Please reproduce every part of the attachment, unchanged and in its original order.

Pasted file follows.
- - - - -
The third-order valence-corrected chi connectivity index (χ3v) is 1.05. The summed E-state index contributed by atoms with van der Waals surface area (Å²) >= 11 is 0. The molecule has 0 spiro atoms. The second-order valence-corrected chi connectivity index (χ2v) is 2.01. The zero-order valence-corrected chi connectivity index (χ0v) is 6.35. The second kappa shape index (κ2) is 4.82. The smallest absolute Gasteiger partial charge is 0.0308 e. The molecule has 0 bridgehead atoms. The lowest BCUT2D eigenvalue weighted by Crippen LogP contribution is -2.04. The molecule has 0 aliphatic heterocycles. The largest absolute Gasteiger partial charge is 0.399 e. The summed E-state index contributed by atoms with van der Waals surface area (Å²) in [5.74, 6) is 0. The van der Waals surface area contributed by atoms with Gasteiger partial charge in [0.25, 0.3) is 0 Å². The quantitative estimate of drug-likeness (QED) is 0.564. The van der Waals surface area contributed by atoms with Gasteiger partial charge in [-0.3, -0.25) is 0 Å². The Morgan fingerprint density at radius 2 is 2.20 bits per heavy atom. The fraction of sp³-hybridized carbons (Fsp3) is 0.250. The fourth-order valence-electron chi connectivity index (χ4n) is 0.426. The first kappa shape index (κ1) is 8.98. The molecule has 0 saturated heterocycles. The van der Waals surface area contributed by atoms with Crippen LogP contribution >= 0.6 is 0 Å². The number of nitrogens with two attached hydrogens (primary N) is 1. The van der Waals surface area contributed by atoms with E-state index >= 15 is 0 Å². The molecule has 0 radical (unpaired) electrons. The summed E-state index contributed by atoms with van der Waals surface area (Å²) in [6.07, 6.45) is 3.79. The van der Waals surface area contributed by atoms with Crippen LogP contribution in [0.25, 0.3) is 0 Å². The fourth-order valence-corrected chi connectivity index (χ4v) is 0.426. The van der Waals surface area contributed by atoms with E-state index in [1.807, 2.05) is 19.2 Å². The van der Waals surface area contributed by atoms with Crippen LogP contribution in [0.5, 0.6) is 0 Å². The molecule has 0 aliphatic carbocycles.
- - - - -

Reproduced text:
The third-order valence-corrected chi connectivity index (χ3v) is 1.05. The summed E-state index contributed by atoms with van der Waals surface area (Å²) >= 11 is 0. The molecule has 0 spiro atoms. The second-order valence-corrected chi connectivity index (χ2v) is 2.01. The zero-order valence-corrected chi connectivity index (χ0v) is 6.35. The second kappa shape index (κ2) is 4.82. The smallest absolute Gasteiger partial charge is 0.0308 e. The molecule has 0 bridgehead atoms. The lowest BCUT2D eigenvalue weighted by Crippen LogP contribution is -2.04. The molecule has 0 aliphatic heterocycles. The largest absolute Gasteiger partial charge is 0.399 e. The summed E-state index contributed by atoms with van der Waals surface area (Å²) in [5.74, 6) is 0. The van der Waals surface area contributed by atoms with Gasteiger partial charge in [0.25, 0.3) is 0 Å². The quantitative estimate of drug-likeness (QED) is 0.564. The van der Waals surface area contributed by atoms with Gasteiger partial charge in [-0.3, -0.25) is 0 Å². The Morgan fingerprint density at radius 2 is 2.20 bits per heavy atom. The fraction of sp³-hybridized carbons (Fsp3) is 0.250. The fourth-order valence-electron chi connectivity index (χ4n) is 0.426. The first kappa shape index (κ1) is 8.98. The molecule has 0 saturated heterocycles. The van der Waals surface area contributed by atoms with Crippen LogP contribution >= 0.6 is 0 Å². The number of nitrogens with two attached hydrogens (primary N) is 1. The van der Waals surface area contributed by atoms with E-state index >= 15 is 0 Å². The molecule has 0 radical (unpaired) electrons. The summed E-state index contributed by atoms with van der Waals surface area (Å²) in [6.07, 6.45) is 3.79. The van der Waals surface area contributed by atoms with Crippen LogP contribution in [0.25, 0.3) is 0 Å². The fourth-order valence-corrected chi connectivity index (χ4v) is 0.426. The van der Waals surface area contributed by atoms with E-state index in [1.807, 2.05) is 19.2 Å². The van der Waals surface area contributed by atoms with Crippen LogP contribution in [0.5, 0.6) is 0 Å². The molecule has 0 aliphatic carbocycles.